This article appeared in the March 29, 1995 edition of The Inquirer.
The game was over, the tears had subsided, and the Lower Merion players were about to join hands for the last time in a memorable season.
But Kobe Bryant had one more thing to say, one more thing to tell his teammates after scoring 33 points and grabbing 15 rebounds in a 64-59 overtime loss to Hazleton in the second round of the Class AAAA state playoffs on March 18.
"Right then, Kobe broke down and apologized to his teammates for not pulling us through," coach Gregg Downer said. "It was revealing. He hates to lose. He cares for his teammates. He cares very much about his performance. "
Kobe Bryant, The Inquirer's boys' basketball player of the year in the Main Line and Delaware County area, is a phenomenon. The 6-foot-6 guard and forward averaged 31.1 points and 10.4 rebounds per game this season. He also averaged 5.2 assists, 3.8 blocked shots and 2.3 steals.
But statistics do not do justice to the junior who propelled Lower Merion to the Central League title, which it clinched when he scored 42 points in a 76-70 victory over Ridley, the six-time defending champion, on Feb. 6.
They do not tell the whole story of the player who led his team to the District 1 final, who carried the 26-5 Aces to the second round of the state playoffs, and who cried after scoring 33 points in their final game.
Bryant's teammates tell more of the story. Although they, too, were integral parts of a championship team, they had to stand in Bryant's shadow. They did so without complaining, which says something about them. It also says something about Bryant.
"Playing with Kobe makes you play better," senior guard Guy Stewart said. ''When he picks it up, he picks everybody else up, too. "
"It was unbelievable, playing with him," freshman guard Dan Pangrazio said. "I never saw a player like that. You just don't see guys in the eighth grade flying through the air and dunking the basketball. "
Bryant returns the respect to his teammates.
"We're brothers," Bryant said. "I want everybody to be happy. If I get them the ball, I know they'll come through. "
Opposing coaches know Bryant will come through, and they are powerless to stop him.
"We tried to hold him to 30 or 35," Strath Haven
coach Bruce Moore said after Bryant scored 40 in a 91-61 Lower Merion victory. ''Obviously, we weren't successful. "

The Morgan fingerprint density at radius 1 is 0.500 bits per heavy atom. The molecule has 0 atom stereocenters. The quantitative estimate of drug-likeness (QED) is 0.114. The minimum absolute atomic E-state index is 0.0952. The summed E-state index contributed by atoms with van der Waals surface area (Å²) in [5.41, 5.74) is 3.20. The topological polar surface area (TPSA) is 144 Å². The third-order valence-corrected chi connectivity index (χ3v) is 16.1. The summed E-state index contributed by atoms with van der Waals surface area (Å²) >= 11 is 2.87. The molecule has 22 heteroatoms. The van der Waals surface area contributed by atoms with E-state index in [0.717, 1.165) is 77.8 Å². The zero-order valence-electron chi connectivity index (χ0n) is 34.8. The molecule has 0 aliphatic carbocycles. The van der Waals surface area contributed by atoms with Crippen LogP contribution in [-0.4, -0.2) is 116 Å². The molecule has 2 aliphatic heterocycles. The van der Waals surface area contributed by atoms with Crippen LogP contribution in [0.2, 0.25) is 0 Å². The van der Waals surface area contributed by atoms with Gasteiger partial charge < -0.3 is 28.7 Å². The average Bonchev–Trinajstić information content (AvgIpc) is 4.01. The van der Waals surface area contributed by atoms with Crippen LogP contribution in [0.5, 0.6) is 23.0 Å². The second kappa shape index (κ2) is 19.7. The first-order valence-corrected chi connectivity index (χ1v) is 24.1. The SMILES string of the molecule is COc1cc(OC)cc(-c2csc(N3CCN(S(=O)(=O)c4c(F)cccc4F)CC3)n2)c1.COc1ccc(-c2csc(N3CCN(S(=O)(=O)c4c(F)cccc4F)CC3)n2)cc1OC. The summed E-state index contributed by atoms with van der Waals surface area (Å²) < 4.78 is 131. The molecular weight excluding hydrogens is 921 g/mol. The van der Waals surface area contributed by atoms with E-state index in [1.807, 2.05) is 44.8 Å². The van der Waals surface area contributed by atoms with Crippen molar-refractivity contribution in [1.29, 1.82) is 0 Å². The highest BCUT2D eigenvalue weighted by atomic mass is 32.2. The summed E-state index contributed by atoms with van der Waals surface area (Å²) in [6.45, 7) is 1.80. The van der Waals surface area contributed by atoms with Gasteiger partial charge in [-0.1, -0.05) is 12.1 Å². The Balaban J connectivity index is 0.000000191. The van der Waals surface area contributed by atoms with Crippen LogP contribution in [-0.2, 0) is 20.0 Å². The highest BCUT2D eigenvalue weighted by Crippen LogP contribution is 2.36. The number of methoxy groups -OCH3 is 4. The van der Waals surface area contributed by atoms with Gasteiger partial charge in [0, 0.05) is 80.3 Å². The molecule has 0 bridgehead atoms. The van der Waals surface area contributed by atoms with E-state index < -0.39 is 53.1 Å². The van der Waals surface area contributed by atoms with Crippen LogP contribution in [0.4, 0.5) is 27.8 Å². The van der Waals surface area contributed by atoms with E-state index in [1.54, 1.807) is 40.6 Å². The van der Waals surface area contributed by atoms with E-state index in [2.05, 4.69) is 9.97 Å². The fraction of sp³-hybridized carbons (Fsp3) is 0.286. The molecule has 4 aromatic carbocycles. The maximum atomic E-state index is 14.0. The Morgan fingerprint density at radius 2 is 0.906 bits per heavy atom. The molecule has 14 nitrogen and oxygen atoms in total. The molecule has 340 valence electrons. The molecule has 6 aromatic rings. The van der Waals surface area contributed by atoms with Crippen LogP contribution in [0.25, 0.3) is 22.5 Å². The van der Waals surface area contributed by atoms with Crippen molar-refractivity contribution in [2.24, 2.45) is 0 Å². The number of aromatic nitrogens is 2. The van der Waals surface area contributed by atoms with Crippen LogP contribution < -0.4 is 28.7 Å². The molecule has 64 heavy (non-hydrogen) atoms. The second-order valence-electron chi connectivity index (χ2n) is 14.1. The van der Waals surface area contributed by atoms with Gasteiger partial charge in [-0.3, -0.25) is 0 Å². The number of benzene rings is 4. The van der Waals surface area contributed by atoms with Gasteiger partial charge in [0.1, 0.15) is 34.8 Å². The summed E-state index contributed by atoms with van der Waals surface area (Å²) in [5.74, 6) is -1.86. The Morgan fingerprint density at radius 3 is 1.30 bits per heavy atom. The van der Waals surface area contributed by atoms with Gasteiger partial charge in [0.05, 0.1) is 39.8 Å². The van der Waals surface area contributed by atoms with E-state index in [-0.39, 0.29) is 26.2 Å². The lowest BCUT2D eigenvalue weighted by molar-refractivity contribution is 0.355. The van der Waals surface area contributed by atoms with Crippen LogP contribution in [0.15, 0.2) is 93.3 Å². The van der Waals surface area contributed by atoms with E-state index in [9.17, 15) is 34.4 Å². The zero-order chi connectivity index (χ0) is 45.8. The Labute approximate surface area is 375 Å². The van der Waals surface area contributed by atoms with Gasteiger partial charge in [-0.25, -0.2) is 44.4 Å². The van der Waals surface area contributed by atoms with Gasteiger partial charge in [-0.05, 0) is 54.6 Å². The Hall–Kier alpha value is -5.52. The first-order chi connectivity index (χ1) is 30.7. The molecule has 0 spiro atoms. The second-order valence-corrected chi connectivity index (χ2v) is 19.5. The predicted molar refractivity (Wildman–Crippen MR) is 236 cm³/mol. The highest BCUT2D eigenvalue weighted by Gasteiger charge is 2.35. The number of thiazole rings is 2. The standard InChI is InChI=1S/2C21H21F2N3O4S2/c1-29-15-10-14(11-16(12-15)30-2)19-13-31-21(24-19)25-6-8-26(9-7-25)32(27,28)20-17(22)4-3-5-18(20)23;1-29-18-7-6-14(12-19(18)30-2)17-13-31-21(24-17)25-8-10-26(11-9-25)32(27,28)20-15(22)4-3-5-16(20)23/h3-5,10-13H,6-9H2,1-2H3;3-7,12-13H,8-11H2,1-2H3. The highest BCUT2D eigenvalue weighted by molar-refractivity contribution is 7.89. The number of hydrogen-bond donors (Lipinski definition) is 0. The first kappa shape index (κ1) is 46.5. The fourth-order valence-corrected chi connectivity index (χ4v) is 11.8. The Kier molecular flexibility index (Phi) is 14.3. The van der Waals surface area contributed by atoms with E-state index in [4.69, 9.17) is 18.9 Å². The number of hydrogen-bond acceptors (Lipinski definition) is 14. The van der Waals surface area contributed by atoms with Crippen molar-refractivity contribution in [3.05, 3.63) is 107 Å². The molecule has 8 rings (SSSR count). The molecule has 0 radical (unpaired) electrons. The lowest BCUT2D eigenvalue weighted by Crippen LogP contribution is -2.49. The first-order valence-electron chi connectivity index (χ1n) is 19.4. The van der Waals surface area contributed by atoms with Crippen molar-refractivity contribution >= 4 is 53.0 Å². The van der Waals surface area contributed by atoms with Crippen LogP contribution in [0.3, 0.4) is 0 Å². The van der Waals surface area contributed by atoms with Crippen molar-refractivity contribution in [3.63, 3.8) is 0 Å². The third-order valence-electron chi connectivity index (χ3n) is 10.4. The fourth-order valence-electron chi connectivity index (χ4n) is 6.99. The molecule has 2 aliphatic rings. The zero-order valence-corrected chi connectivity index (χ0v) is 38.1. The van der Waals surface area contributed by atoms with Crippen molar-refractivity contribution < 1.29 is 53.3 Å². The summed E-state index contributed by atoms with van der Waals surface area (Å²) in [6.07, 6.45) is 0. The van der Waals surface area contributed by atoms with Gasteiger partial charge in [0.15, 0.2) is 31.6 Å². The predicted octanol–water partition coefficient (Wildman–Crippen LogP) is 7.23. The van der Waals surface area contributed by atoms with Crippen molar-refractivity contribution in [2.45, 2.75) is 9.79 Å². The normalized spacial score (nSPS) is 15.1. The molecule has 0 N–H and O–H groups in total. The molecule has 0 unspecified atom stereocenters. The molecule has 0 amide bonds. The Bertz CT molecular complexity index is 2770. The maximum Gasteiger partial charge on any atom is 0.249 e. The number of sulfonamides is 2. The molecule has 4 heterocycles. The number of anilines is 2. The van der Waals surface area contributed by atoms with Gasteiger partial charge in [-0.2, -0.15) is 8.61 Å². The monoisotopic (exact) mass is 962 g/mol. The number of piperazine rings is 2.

The Lower Merion coaches know Bryant will come through in games, in the locker room and in practice.
"He does things in practice that are mind-boggling," Downer said. "The coaches look at each other and it's all you can do to suppress a smile. "
Bryant, 16, plays with a smile. He plays with exuberance. He plays with a creativity that transforms Lower Merion games from athletic events into art.
Natural ability is part of it. One moment, Bryant is
skying to block a shot. The next moment, he is dribbling between his legs as he brings the ball upcourt.
And then there is the dunk.
"My first intention always is to dunk the ball," Bryant said. "But if I have to change in midair and it comes off looking pretty, so be it. "
Bryant succeeds on more than natural ability, however. Fans may see him dunk and dribble and block shots. His coaches see him practice incessantly.
"He's the first guy at the gym and the last guy out of the gym," Downer said. "He has the God-given ability, but the thing that makes him special is his work ethic. "
Bryant gets that work ethic from his father. Joe Bryant played for the Philadelphia 76ers. He knows about being a high school and college star. He knows what it takes to make it at the highest level of the sport. He imparts his knowledge to his son, and his son listens.
"He always tells me to be the best I can be," Kobe Bryant said. "He tells me not to let other people set standards for me. He tells me to set standards for myself. "
Just to make sure those standards remain high, Joe Bryant sometimes teaches his son a few lessons in one-on-one skirmishes.
"Just last night at the dinner table, he told me it was about time he started beating me up in the post," Kobe Bryant said.
And if the younger Bryant gets a big head, he might not be allowed to sit at the dinner table.
"If I slip, my family is the first to let me know," he said.
He does not plan to slip next season. He wants to help the Aces win another Central League championship. He wants to help them win a district title.
He doesn't want to go out the way he did this year - with a loss in the state tournament.
"What is my dream ending?" he said. "I want to pay back all of the teams that beat us this year. I want to go out with a state championship. "
Don't bet against him. He will work as hard as he can work, will hone his game as much as he can hone it, before he starts his final year at Lower Merion.
He does not want to apologize again after a season-ending loss. Not that an apology was necessary in the first place.
“I played against everyone in high school - Rasheed Wallace, Felipe Lopez - and Kobe’s the best.” - Travar Johnson, Ridley center
“Without question, he’s the best I’ve seen.” - Tom Rayer, Marple Newtown coach
“You have to stand in awe. When he’s on top of his game, he owns the game.” - Dan Pangrazio, Lower Merion guard